Unfortunately this was a bad night. The other side simply could not find him. It called him time and again; Kang replied continually, but they could not get in touch. Forty minutes passed to no avail. By now, the other operator had become impatient. The melodious signal gradually lost its rhythm and flowed so rapidly that the letters were almost indistinguishable. It sounded like raindrops pattering on metal tiles. Patient as he was, Kang began to worry.
Around eleven, the telephone suddenly rang. Kang picked up the receiver and said, “Hello.”
“Hello,” a tingling female voice said. “This is the Military Region Station. Wake up, comrade. Have you heard me on the machine?”
“Ye-yes.” Kang paused with surprise, his heart kicking and his throat tightening. Who could imagine a woman would call you on the border at night? “I-I’ve heard you,” he managed to say. “I ne-never dozed off. I’ve been calling you all the time.”
“Sorry, don’t take it to heart. I was teasing you. Shall we switch to the second set of frequencies?” She sounded so pleasant.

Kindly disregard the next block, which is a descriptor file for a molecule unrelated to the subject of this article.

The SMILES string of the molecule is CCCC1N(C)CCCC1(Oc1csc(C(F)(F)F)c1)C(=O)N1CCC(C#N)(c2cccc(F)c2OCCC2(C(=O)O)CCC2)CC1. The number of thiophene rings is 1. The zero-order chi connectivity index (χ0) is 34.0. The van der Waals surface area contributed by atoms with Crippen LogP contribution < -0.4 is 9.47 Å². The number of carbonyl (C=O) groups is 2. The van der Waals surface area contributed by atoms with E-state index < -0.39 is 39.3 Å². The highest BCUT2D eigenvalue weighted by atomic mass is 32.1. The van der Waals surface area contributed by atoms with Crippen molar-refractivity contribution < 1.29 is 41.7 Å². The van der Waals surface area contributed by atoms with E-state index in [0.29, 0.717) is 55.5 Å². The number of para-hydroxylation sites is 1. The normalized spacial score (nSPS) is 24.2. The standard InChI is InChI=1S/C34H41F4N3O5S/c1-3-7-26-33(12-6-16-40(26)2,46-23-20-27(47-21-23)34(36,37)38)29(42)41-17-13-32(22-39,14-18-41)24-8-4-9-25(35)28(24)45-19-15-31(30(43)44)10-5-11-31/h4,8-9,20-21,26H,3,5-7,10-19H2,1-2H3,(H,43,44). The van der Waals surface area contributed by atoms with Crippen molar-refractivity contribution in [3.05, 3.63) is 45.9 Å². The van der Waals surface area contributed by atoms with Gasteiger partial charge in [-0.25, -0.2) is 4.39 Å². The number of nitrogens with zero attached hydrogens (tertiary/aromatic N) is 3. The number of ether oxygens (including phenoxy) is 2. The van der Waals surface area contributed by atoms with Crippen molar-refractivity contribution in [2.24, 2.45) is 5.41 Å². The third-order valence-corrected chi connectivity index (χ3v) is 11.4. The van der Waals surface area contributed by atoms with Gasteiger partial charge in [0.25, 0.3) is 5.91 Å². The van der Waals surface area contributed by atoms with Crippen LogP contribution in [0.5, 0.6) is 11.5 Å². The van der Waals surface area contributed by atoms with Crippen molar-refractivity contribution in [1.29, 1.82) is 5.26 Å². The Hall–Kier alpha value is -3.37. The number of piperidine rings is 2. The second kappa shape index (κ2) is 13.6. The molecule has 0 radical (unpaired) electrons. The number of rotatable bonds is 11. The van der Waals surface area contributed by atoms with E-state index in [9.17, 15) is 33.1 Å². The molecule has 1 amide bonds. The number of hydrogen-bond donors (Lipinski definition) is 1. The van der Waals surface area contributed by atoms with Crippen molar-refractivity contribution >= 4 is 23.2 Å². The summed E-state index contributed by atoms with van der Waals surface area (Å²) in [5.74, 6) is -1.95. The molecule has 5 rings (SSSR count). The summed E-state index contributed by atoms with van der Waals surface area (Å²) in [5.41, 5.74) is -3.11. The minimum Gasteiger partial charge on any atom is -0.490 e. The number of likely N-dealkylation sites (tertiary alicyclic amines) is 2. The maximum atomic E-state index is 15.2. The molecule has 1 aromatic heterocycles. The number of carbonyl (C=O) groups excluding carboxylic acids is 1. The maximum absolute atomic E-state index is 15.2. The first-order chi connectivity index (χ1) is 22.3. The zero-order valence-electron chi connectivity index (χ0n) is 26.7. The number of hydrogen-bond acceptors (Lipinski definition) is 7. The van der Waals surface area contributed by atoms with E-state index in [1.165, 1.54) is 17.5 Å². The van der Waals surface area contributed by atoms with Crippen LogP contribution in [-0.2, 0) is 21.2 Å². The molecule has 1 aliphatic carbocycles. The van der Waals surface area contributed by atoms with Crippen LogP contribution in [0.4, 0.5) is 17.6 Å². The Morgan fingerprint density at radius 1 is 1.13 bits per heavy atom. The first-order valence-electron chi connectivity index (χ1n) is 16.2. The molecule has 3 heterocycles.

“All righ-t.” His tongue seemed not his own.
“Bye-bye now, meet you on the machine.”
She hung up. Kang was dazed, still holding the receiver.
The sweet voice went on echoing in his ears, “Sorry, don’t take it to heart.…”
The call sign appeared again. This time it repossessed its elegance and fluency, but to Kang every dot and dash was different now, as though they were tender, meaningful words the young woman sent to him alone.
“Switch frequency please,” she ended.
Kang jerked his head and rushed to look for her on the new frequency. Without much effort, he found her again. His body grew tense as he became engrossed in the sways and ripples of the heavenly melody. How wonderful to work with a woman at night. If only she could call him like this for an hour. But she stopped and asked, “Please answer.”